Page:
In a meta-analysis, the efficacy and safety of a transforaminal steroid were not well understood as compared to an anesthetic or saline solution for lumbar radicular pain caused by the lumbar disc protrusion (24). The analysis also showed that not only did transforaminal steroid have short-term analgesic effects lasting only for three months, but it also had little effect on the physical disability and the incidence of subsequent surgical procedures, which, of course, was due to the heterogeneity of studies in design. Hence, more random, precise, and extensive studies were proposed to do to determine the appropriate dose of transforaminal steroid, as well as to evaluate the prevalence of its complications, frequency of block repetition, mental effects, and quality of life. Therefore, considering the possible side effects of transforaminal steroid injection, another method should also be sought to not only reduce the likelihood of potentially dangerous, though rare, side effects, but can also provide proper analgesia and improve the quality of lives of patients (25, 26).

Dexmedetomidine, a highly selective alpha-2 agonist, increases the activity of noradrenergic neurons in the locus coeruleus in the brainstem and consequently, enhances the inhibitory activity of gamma-amino-butyric acid in the ventrolateral preoptic neurons, eventually improving the sedative effects. In addition, it affects some areas on the spinal cord and above the spinal cord that causes analgesic effects (11).

Adding dexmedetomidine as an adjuvant to paravertebral and supraclavicular blocks has caused better analgesia and lower postoperative analgesic consumption (27, 28). In a study, Bajwa et al. administered dexmedetomidine, as an adjunct in epidural anesthesia, and reported its better effects compared to clonidine; it also improved patients’ comfort, cardiovascular parameters, and analgesia during the surgery and post-surgery (29). Furthermore, in postoperative pain management, the addition of dexmedetomidine induced more considerable analgesia and decreased the amount of the analgesics administered in the early postoperative period (30, 31). In a meta-analysis conducted in 2017, the addition of dexmedetomidine as an adjuvant in epidural anesthesia showed to be usually safe and well-tolerated. In addition, acting synergically, it intensified analgesic and sedative effects (32).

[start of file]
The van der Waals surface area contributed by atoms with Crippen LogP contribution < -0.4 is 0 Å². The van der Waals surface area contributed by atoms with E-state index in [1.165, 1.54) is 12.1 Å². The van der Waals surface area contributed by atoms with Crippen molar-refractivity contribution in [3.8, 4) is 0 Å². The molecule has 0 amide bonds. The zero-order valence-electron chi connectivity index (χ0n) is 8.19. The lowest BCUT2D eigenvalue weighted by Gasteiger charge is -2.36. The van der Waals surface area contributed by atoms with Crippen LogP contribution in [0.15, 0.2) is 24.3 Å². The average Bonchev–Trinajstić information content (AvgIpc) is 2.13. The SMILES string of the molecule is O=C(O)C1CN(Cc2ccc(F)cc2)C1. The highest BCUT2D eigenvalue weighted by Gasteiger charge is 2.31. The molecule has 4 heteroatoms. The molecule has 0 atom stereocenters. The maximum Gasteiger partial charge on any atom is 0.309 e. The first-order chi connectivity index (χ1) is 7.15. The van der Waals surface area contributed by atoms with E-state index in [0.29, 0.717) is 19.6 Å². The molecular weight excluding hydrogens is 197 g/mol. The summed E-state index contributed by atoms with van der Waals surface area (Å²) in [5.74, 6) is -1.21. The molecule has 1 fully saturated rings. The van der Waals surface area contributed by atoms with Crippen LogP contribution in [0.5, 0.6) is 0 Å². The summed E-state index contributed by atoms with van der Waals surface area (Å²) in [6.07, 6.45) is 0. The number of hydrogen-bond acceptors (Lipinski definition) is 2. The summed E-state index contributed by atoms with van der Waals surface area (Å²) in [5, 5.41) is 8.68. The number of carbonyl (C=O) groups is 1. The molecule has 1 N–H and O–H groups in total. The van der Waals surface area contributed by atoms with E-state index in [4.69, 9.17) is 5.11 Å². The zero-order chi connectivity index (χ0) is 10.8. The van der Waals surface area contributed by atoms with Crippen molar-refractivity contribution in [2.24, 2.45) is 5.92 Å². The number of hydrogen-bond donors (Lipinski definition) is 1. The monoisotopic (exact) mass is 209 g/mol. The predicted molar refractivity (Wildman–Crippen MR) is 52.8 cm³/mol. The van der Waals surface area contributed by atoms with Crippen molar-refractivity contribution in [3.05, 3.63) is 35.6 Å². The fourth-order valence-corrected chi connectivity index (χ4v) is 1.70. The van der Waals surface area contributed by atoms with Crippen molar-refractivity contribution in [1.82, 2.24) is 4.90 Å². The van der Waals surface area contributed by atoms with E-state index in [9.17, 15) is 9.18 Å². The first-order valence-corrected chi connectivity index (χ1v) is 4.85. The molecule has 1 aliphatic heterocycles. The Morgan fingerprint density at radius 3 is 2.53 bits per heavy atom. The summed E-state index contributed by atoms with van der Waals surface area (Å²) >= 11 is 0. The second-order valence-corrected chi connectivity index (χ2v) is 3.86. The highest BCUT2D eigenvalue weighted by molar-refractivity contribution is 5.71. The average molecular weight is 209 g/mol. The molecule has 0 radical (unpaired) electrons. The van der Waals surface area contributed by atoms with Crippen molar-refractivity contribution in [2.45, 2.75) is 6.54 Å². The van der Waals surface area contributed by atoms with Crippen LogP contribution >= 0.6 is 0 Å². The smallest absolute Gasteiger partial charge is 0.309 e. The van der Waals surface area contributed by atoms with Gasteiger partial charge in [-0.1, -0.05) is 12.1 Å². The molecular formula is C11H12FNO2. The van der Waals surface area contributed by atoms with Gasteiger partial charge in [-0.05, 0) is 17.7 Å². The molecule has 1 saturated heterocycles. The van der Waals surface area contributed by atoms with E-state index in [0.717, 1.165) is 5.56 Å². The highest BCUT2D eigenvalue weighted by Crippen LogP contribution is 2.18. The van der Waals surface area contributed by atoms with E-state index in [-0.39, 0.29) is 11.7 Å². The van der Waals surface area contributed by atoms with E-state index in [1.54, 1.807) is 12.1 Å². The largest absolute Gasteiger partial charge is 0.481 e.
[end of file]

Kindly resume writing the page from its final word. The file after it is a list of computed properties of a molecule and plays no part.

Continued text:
Considering the significant effects of adding dexmedetomidine to the anesthetic agents in epidural anesthesia as reported so far, the authors of this paper compared dexmedetomidine and triamcinolone in the transforaminal block in patients with lumbar radicular pain since, on the one hand, there always exists a potential concern for serious complications attributed to transforaminal steroids, and on the other hand, some common, though less dangerous, side effects always threaten patients’ lives, the most prominent and fastest of which is hyperglycemia. Besides, another concern about the administration of steroids, especially in elderly patients, is the onset of osteoporosis. Several direct and indirect mechanisms are described for bone resorption after corticosteroid administration (33). At high-risk patients, vitamin D and calcium supplements should immediately start. Therefore, the prevention of calcium and vitamin D reduction may be useful for high-risk subjects. For these reasons, in our study, serum calcium, magnesium, and vitamin D levels were evaluated. Interestingly, the administration of transforaminal steroid reduced calcium and vitamin D levels in patients of the triamcinolone group, which was significantly different from the reductions in the dexmedetomidine group. To reduce the likelihood of hyperglycemia in patients with diabetes, osteoporosis, and low calcium or low vitamin D levels, dexmedetomidine can be considered as an appropriate alternative to triamcinolone. In addition, a greater reduction in the VAS and ODI following transforaminal dexmedetomidine, compared to following triamcinolone, observed in this study, can make dexmedetomidine as the primary choice for these patients.

5.1. Conclusions

The present study showed that the transforaminal block with triamcinolone and dexmedetomidine had a significant effect on the reduction of pain score (VAS) and Oswestry Disability Index (ODI) in patients with lumbar radicular pain and that dexmedetomidine had more beneficial effects than triamcinolone.

Footnotes